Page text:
3.2 Freight costs for a Sri Lanka shipment
The consignment from Sri Lanka weighed 330 kg for 30 boxes or 11 kg per box. The total freight costs for this shipment were US$ 1 063 or US$ 35.20 per box or US$ 3.20 per kg.
The freight for the 22 1/2 boxes of marine fauna was exactly 75 percent of the total or US$ 797.00. Leaving aside the fact that some of the invertebrates shipped without water were packed more lightly than the average of the shipment, 601 specimens of marine fauna cost US$ 1.32 each to transport from Colombo to Frankfurt.
As the number of fish per box varies wildly according to the size of the fish and the system of packing, small fishes such as Amphiprion, or Labroides are packed 70 or more to a box whilst big specimens are packed 4 to a box. Although aware that the larger specimens are costly to transport, exporters and importers alike do not take the specific landed cost into account when they pack, order or set their resale price.
The marine fishes from Colombo were packed in their boxes as follows: 65-24-30-28-80-9-22-12-15-16-87-36-14-7-9-7-13-6-4-7-17.
It is necessary to calculate each individual cost; a few examples are enough to illustrate the point. The box containing 4 fishes had:
|1 Pomacanthus annularis||6.00|
|1 Coris formosa (adult)||3.50|
|1 Holacanthus xanthurus||1.50|
The specimens were between 15 and 20 cm long. Although the total f.o.b. value for the 4 fishes was only US$ 17.00, the freight was US$ 35.20, or more than double the f.o.b. price, the price of each fish having to be increased by US$ 8.80 for freight. In the case of the Holacanthus the landed cost was about 700 percent of the price at which the exporter sold the fish.
For the box with 87 fishes, which upon arrival and within 24 hours had suffered 12 losses, the value of the fish f.o.b. Colombo was US$ 83.25; the freight per fish amounted to US$ 0.40, and in this case the ratio between f.o.b. price and freight for the 87 fishes, approximately 2 to 1.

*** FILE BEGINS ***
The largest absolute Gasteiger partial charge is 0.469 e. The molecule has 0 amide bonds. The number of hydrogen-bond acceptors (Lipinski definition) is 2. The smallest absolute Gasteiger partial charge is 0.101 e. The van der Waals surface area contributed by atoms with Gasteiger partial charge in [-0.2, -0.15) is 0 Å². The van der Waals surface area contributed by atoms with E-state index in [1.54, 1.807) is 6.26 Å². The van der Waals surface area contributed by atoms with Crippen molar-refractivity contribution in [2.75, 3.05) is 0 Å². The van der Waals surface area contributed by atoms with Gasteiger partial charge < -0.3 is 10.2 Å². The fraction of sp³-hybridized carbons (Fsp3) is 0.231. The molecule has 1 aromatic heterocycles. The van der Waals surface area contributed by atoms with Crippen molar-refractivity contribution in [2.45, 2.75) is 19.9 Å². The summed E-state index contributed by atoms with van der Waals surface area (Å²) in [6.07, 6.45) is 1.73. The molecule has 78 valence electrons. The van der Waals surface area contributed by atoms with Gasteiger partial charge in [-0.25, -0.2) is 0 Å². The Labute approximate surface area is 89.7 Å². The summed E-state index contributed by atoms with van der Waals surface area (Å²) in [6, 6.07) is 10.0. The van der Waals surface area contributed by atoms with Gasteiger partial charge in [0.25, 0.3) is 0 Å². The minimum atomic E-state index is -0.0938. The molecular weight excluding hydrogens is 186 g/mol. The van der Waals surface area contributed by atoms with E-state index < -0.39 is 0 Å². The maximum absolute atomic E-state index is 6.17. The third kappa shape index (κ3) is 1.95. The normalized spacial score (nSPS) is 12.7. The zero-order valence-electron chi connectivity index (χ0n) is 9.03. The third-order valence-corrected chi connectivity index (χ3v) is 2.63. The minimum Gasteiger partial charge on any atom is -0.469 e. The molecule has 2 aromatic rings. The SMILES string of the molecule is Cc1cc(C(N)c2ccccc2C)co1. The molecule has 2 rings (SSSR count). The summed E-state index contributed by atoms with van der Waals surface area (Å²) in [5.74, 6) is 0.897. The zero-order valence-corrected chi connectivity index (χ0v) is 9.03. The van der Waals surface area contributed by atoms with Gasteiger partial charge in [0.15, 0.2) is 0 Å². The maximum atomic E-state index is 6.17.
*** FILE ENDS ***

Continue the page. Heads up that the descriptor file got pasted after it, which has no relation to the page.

This is the basic reason why Mr Grom refrains as much as possible from ordering large adult fishes of any species and prefers medium-sized fishes. This is also why it is very important for exporters of marine fauna to be aware of the need to improve the density of their packing without sacrificing safety and quality. Should the market for marine species, due to general economic conditions, begin to dwindle, only those exporters who will have succeeded in this direction and cut the freight costs, will remain in business. However, in the good market for such fishes which now prevails, importers are reluctant to have exporters change present techniques even to their cost; and it is evident that it is the exporters who have to initiate new methods.
This is even more evident from the few boxes of marine species which the consultant checked at Tagis Aquarium and from the consensus of other importers. If on opening the boxes the condition of the specimens was fair to good, but not excellent, it certainly was not commensurate with the labour needed to put the specimens into their individual bags.
In the same consignment, several boxes contained bulk bags of goldfish, one of the hardiest of all species to ship. It was evident from the pollution in the bags and the appearance of the fish that mortalities might become high. This in fact proved to be the case when the fishes were stored in their tanks.
This tends to indicate that the techniques of packing ornamental fishes have not been mastered by many of the Far East exporters.
One side-effect of this situation is that as technical approaches to conditioning and shipping ornamental fishes from the area are not a prerequisite to enter the trade, the only means of staying in business is by a constant reduction in the f.o.b. price by a multitude of small-scale operators. It also explains why, although freight charges from Jakarta are up to 100 percent more than from Singapore, major importers have switched their orders for marine species to Indonesia.